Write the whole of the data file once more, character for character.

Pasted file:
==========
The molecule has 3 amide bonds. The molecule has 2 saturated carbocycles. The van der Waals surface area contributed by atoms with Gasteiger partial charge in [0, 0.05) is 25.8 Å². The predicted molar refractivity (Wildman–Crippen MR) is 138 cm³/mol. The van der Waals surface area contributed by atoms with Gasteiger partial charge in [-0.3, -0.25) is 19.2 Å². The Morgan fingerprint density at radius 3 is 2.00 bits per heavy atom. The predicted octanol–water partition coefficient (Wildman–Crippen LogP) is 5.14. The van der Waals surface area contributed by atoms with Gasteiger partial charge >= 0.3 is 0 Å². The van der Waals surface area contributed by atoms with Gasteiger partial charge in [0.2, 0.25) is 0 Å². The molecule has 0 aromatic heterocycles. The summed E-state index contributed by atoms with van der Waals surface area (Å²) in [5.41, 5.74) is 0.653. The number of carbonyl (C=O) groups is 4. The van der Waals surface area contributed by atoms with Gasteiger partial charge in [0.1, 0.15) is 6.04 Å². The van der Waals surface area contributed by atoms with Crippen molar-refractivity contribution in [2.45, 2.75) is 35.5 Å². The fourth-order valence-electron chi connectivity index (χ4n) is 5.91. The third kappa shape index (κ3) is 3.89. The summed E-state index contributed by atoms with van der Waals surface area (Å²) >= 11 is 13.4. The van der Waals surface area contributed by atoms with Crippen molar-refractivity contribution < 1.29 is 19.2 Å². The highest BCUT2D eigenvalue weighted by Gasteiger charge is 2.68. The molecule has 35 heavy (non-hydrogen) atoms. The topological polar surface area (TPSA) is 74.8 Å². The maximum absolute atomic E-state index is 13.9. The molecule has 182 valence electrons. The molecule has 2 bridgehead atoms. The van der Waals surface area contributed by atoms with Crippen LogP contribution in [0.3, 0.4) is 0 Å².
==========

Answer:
The molecule has 3 amide bonds. The molecule has 2 saturated carbocycles. The van der Waals surface area contributed by atoms with Gasteiger partial charge in [0, 0.05) is 25.8 Å². The predicted molar refractivity (Wildman–Crippen MR) is 138 cm³/mol. The van der Waals surface area contributed by atoms with Gasteiger partial charge in [-0.3, -0.25) is 19.2 Å². The Morgan fingerprint density at radius 3 is 2.00 bits per heavy atom. The predicted octanol–water partition coefficient (Wildman–Crippen LogP) is 5.14. The van der Waals surface area contributed by atoms with Gasteiger partial charge >= 0.3 is 0 Å². The van der Waals surface area contributed by atoms with Gasteiger partial charge in [0.2, 0.25) is 0 Å². The molecule has 0 aromatic heterocycles. The summed E-state index contributed by atoms with van der Waals surface area (Å²) in [5.41, 5.74) is 0.653. The number of carbonyl (C=O) groups is 4. The van der Waals surface area contributed by atoms with Gasteiger partial charge in [0.1, 0.15) is 6.04 Å². The van der Waals surface area contributed by atoms with Crippen molar-refractivity contribution in [2.45, 2.75) is 35.5 Å². The fourth-order valence-electron chi connectivity index (χ4n) is 5.91. The third kappa shape index (κ3) is 3.89. The summed E-state index contributed by atoms with van der Waals surface area (Å²) >= 11 is 13.4. The van der Waals surface area contributed by atoms with Crippen molar-refractivity contribution < 1.29 is 19.2 Å². The highest BCUT2D eigenvalue weighted by Gasteiger charge is 2.68. The molecule has 35 heavy (non-hydrogen) atoms. The topological polar surface area (TPSA) is 74.8 Å². The maximum absolute atomic E-state index is 13.9. The molecule has 182 valence electrons. The molecule has 2 bridgehead atoms. The van der Waals surface area contributed by atoms with Crippen LogP contribution in [0.3, 0.4) is 0 Å².